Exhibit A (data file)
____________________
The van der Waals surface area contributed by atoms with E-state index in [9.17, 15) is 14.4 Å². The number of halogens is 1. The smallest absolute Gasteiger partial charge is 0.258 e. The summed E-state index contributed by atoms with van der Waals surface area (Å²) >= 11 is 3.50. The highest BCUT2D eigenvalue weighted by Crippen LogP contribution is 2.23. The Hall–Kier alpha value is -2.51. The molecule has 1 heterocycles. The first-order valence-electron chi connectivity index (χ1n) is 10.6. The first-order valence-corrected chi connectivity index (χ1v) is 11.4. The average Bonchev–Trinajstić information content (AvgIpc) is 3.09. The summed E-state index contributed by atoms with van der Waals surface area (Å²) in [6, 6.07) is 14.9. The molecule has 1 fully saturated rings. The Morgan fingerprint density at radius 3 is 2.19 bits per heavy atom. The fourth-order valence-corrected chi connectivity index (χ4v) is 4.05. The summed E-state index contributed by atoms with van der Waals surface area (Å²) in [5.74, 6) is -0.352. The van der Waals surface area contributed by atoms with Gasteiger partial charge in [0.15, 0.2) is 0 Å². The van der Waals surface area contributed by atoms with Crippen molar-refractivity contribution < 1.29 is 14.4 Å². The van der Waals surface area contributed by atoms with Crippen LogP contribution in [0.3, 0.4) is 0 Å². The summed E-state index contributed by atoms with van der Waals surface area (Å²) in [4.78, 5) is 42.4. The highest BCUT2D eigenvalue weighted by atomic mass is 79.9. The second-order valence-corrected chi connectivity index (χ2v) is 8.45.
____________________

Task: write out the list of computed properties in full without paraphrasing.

The van der Waals surface area contributed by atoms with E-state index in [9.17, 15) is 14.4 Å². The number of halogens is 1. The smallest absolute Gasteiger partial charge is 0.258 e. The summed E-state index contributed by atoms with van der Waals surface area (Å²) >= 11 is 3.50. The highest BCUT2D eigenvalue weighted by Crippen LogP contribution is 2.23. The Hall–Kier alpha value is -2.51. The molecule has 1 heterocycles. The first-order valence-electron chi connectivity index (χ1n) is 10.6. The first-order valence-corrected chi connectivity index (χ1v) is 11.4. The average Bonchev–Trinajstić information content (AvgIpc) is 3.09. The summed E-state index contributed by atoms with van der Waals surface area (Å²) in [6, 6.07) is 14.9. The molecule has 1 fully saturated rings. The Morgan fingerprint density at radius 3 is 2.19 bits per heavy atom. The fourth-order valence-corrected chi connectivity index (χ4v) is 4.05. The summed E-state index contributed by atoms with van der Waals surface area (Å²) in [5.74, 6) is -0.352. The van der Waals surface area contributed by atoms with Gasteiger partial charge in [0.15, 0.2) is 0 Å². The van der Waals surface area contributed by atoms with Crippen molar-refractivity contribution < 1.29 is 14.4 Å². The van der Waals surface area contributed by atoms with Crippen LogP contribution in [0.3, 0.4) is 0 Å². The summed E-state index contributed by atoms with van der Waals surface area (Å²) in [4.78, 5) is 42.4. The highest BCUT2D eigenvalue weighted by atomic mass is 79.9. The second-order valence-corrected chi connectivity index (χ2v) is 8.45.